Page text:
Strolling With a Leash Plus Staying: Two Authoritative Commands

by Brad Morgan
What makes good dogs turn aggressive the second you put a leash on them? Having a dog that pulls and lunges at dogs and people presents a danger to others and a roadblock to your training efforts.

However, there are some ways to deal with leash aggression so you can both get some good quality time and exercise outdoors.

Learn to anticipate your dog’s behavior before he acts aggressively. If you see something that will trigger him, divert his attention. Tell him to sit or lie down. This will keep his mind off the trigger until it has passed.

Dogs often become very aggressive when they meet other dogs. If your dog does this, it is important that you not physically react when you see a dog on your route. Your dog can pick up on your body signals and will be much more apt to act up. Stay calm and keep the leash firmly in hand without pulling or tensing.

Muzzles and gentle leader harnesses can be useful training tools for dogs who lunge. Gentle leaders are designed to keep a dog from lunging, and muzzles will prevent biting. If you use them, make sure to train your dog at the same time. Don’t plan on relying on these tools indefinitely.

Some dogs will persist at lunging despite your best efforts. If this is the case with your dog, consult with a professional trainer. You don’t want to let the behavior go unchecked; your dog will become a danger to your neighborhood. as well as to himself.

Many dogs pull and lunge when on a leash. If your dog displays this very natural reaction to being on a leash, it is vital that you take action as soon as possible so it doesn’t become either an irritating habit or a dangerous one.

The stay command is one of the most useful for your dog. While indicative of a well-trained dog, the stay command can also keep your dog safe in different settings. To help facilitate teaching this command, use treats and praise liberally.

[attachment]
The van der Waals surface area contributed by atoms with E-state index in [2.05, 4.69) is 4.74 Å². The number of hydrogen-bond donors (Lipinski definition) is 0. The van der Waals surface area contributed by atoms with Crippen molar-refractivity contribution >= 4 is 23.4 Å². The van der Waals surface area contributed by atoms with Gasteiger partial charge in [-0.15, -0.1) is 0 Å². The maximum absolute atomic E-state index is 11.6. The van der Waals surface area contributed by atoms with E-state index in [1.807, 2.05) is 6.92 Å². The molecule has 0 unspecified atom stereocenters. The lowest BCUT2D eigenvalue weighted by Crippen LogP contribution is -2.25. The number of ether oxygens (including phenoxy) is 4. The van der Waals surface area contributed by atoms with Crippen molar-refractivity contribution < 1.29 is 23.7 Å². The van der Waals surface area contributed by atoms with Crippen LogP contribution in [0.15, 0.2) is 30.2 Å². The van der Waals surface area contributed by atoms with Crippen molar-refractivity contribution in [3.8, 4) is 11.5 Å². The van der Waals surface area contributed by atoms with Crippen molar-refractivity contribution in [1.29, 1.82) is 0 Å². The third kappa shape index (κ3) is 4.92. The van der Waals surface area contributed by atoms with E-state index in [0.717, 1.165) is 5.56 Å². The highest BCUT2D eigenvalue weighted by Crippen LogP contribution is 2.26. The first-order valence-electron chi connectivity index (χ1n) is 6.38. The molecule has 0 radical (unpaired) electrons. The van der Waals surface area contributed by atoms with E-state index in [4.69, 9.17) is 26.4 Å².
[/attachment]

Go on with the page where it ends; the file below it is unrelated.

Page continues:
First, tell your dog to sit or lie. When he does, put your hand, palm towards the dog, and say, “Stay.” Use a firm voice.

As soon as your dog obeys, say, “Good.” Even if the dog only stays for a brief second, it is a great start. Praising can only help him learn more.

Also teach him the release command so he learns when it is time to get up. “Ok” or “Come” are often used. Again, praise and treats make training easier.

Gradually work on the length of time that your dog sits and stays before you give the release command. Make him work for that treat!

You don’t want to practice for an hour though. Keep your training sessions short and sweet. Make them fun for your dog, provide lots of praise and rewards, and you’ll get results. Five to ten minutes is a great amount of time for each training session, and you can do it several times a day.

Any longer and your dog will feel like he’s in a marathon ? he’ll get tired, cranky, and won’t want to listen. At first, you may have to repeat, “Stay,” often to remind your dog, especially if they’re excited about their treat.

If you keep working, your dog will be able to stay for longer periods. You’ll be impressed when he stays even when you leave the room. Treats will become unnecessary after training, but praise is never obsolete. Let your dog know when he is doing a good job.

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